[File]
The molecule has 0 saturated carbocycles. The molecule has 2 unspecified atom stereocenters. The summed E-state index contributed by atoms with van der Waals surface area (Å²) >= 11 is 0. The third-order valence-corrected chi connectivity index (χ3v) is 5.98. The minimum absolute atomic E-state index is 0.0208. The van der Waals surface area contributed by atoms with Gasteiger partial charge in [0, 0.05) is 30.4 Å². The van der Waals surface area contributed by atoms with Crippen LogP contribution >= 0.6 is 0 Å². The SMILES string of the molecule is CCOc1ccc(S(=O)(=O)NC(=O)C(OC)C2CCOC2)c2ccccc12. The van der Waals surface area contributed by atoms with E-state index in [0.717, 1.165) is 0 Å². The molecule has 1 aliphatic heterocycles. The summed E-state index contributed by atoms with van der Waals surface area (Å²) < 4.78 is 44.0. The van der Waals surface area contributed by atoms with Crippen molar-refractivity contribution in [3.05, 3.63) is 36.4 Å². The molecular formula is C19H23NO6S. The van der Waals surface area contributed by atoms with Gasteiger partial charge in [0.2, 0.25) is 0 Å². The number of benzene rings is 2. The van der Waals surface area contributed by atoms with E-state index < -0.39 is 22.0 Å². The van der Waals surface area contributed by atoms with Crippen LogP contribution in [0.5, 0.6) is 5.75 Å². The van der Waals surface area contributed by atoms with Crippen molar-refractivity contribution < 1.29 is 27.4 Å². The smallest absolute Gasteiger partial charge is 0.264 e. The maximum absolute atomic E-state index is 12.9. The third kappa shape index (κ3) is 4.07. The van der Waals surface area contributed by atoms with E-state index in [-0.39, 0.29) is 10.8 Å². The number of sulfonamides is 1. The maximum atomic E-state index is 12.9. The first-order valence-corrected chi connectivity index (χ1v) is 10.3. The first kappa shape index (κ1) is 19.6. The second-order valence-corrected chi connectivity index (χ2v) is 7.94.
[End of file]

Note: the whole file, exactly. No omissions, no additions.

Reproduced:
The molecule has 0 saturated carbocycles. The molecule has 2 unspecified atom stereocenters. The summed E-state index contributed by atoms with van der Waals surface area (Å²) >= 11 is 0. The third-order valence-corrected chi connectivity index (χ3v) is 5.98. The minimum absolute atomic E-state index is 0.0208. The van der Waals surface area contributed by atoms with Gasteiger partial charge in [0, 0.05) is 30.4 Å². The van der Waals surface area contributed by atoms with Crippen LogP contribution >= 0.6 is 0 Å². The SMILES string of the molecule is CCOc1ccc(S(=O)(=O)NC(=O)C(OC)C2CCOC2)c2ccccc12. The van der Waals surface area contributed by atoms with E-state index in [0.717, 1.165) is 0 Å². The molecule has 1 aliphatic heterocycles. The summed E-state index contributed by atoms with van der Waals surface area (Å²) < 4.78 is 44.0. The van der Waals surface area contributed by atoms with Crippen molar-refractivity contribution in [3.05, 3.63) is 36.4 Å². The molecular formula is C19H23NO6S. The van der Waals surface area contributed by atoms with Gasteiger partial charge in [0.2, 0.25) is 0 Å². The number of benzene rings is 2. The van der Waals surface area contributed by atoms with E-state index < -0.39 is 22.0 Å². The van der Waals surface area contributed by atoms with Crippen LogP contribution in [0.5, 0.6) is 5.75 Å². The van der Waals surface area contributed by atoms with Crippen molar-refractivity contribution < 1.29 is 27.4 Å². The smallest absolute Gasteiger partial charge is 0.264 e. The maximum absolute atomic E-state index is 12.9. The third kappa shape index (κ3) is 4.07. The van der Waals surface area contributed by atoms with E-state index in [-0.39, 0.29) is 10.8 Å². The number of sulfonamides is 1. The maximum atomic E-state index is 12.9. The first-order valence-corrected chi connectivity index (χ1v) is 10.3. The first kappa shape index (κ1) is 19.6. The second-order valence-corrected chi connectivity index (χ2v) is 7.94.